AT Days 94 & 95
Cheshire, MA to Seth Warner Shelter, 21.5 miles
Fenway’s mom made a carb-filled breakfast to send us on our way with full stomachs and high energy. Most of the day would consist of climbing and descending Mt Greylock, the state’s highest peak. We were on trail by 8 AM to begin our ascent. It was to be yet again another hot day, the fourth and final day of this heat wave.
The climb started out steep at first, climbing straight up to the ridge, before mellowing out, as we slowly but surely inched our way to the summit of the mountain. Once we reached 3,000 feet, the scenery turned to Spruce-fir forests, hands down my favorite forest setting to hike through (other than alpine zones). Over 8 miles and 2,000+ feet later, we arrived at the summit, where Fenway’s parents were waiting for us. They drove to the summit and brought with them some Gatorades and sandwiches, providing perfect relief on a hot day.
I could’ve hung out on the summit all day, where it was much cooler, but the Vermont border roughly 10 miles north was calling my name. Jackrabbit and I continued along the ridge, reaching the peak of Mt Prospect before a long descent down to the town of North Adams. The trail briefly goes through the town before steeply ascending back up into the woods. Storms were predicted for the later part of the afternoon, and the sky soon opened up to an intense downpour, the hardest rain I’ve had to hike in yet as I made my way through a sketchy boulder traverse.
The heavy downpour soon turned to light rain as we reached the iconic Vermont/Mass border sign, signifying the beginning of the Long Trail. The Long Trail is a 272 mile trail from the Massachusetts border up to Canada, and the AT follows the Long Trail for the first 105 miles. Three wet but flat miles later we eventually arrived at the Seth Warner shelter. Mr Rogers was at the shelter hanging out and it was cool running into him again. I pitched my tent in the rain, crawled inside and eventually fell asleep to the comforting sound of light rain falling on my tent’s rain fly.
The rain thankfully stopped in the middle of the night and I was able to remain dry as I broke down camp. The inside of my tent stayed dry all night, while Jackrabbit wasn’t as lucky. He had plans of stopping into Bennington while I was to push on to Goddard Shelter, 21 miles North.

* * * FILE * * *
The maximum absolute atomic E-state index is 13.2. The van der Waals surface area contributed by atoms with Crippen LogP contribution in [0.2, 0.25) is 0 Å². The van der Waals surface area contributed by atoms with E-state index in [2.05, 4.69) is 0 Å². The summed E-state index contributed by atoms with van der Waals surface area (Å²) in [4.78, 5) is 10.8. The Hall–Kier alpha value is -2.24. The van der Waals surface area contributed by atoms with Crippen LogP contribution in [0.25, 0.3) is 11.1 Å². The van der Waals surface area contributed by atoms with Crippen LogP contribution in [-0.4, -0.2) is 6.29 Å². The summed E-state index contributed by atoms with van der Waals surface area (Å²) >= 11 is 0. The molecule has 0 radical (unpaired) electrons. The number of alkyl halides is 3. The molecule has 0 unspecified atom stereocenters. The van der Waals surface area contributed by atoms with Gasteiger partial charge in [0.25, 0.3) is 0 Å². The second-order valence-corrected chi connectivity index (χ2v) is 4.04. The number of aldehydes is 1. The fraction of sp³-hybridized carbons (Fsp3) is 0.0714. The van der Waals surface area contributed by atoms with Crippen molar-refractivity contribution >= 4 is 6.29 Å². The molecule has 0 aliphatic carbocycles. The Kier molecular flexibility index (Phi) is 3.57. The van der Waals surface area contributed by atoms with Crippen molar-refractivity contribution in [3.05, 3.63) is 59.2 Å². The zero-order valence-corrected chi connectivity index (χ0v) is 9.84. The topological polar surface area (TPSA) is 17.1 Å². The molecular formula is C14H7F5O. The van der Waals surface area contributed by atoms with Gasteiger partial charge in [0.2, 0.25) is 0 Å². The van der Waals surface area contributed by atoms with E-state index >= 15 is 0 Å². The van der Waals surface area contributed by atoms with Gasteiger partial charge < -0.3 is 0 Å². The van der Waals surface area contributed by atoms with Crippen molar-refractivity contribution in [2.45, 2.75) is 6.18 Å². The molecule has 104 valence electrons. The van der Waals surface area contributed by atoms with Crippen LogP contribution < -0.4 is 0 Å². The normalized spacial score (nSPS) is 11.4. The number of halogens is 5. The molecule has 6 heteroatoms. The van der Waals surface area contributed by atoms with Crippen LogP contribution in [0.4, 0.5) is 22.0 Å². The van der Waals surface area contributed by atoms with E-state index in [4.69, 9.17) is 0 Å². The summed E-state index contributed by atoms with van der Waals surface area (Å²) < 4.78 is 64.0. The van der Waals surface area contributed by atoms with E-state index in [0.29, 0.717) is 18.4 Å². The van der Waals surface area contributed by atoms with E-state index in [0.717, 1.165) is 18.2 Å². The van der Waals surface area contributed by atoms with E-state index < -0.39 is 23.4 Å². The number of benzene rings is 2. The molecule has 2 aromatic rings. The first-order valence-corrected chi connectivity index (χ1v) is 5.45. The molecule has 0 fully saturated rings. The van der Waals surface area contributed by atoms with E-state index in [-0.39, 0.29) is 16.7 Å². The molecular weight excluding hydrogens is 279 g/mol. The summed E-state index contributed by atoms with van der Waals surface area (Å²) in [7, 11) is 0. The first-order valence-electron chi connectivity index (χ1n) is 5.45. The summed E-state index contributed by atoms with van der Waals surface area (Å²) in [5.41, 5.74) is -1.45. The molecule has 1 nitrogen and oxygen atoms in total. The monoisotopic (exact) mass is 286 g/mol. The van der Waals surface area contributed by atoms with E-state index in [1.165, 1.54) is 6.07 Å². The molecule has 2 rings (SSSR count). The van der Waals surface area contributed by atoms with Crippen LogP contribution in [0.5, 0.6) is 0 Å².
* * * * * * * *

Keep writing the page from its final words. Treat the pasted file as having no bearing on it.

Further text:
It was a very muggy and overcast day, and rain was predicted for the late afternoon. I was hiking by 7 and almost instantly I ran into deep mud pits that covered the entire trail, significantly slowing down my pace. I climbed a few rolling hills with no views, and hiked past some ponds before a steep descent down to Rt. 9, where some great trail magic was waiting for me. A Gatorade and some fruit powered me up the steep climb back into the mountains, as I continued on through the thick mud and flooded trail.
Despite the swampy trail conditions, I was throughly enjoying the scenery of the Green Mountain National Forest. The forests are very dense, and very green as you can imagine from the name of the region. The forests changed to more birch, spruce, pine and hemlock trees as I continued to gradually climb to above 3,500 for the next several miles, approaching the summit of Glatensbury Mountain. Just before the official summit, I arrived at Goddard Shelter, 10 minutes before some heavy rain had started to fall. It was to downpour all night and into the next day, so sleeping inside the shelter seemed like the best option.
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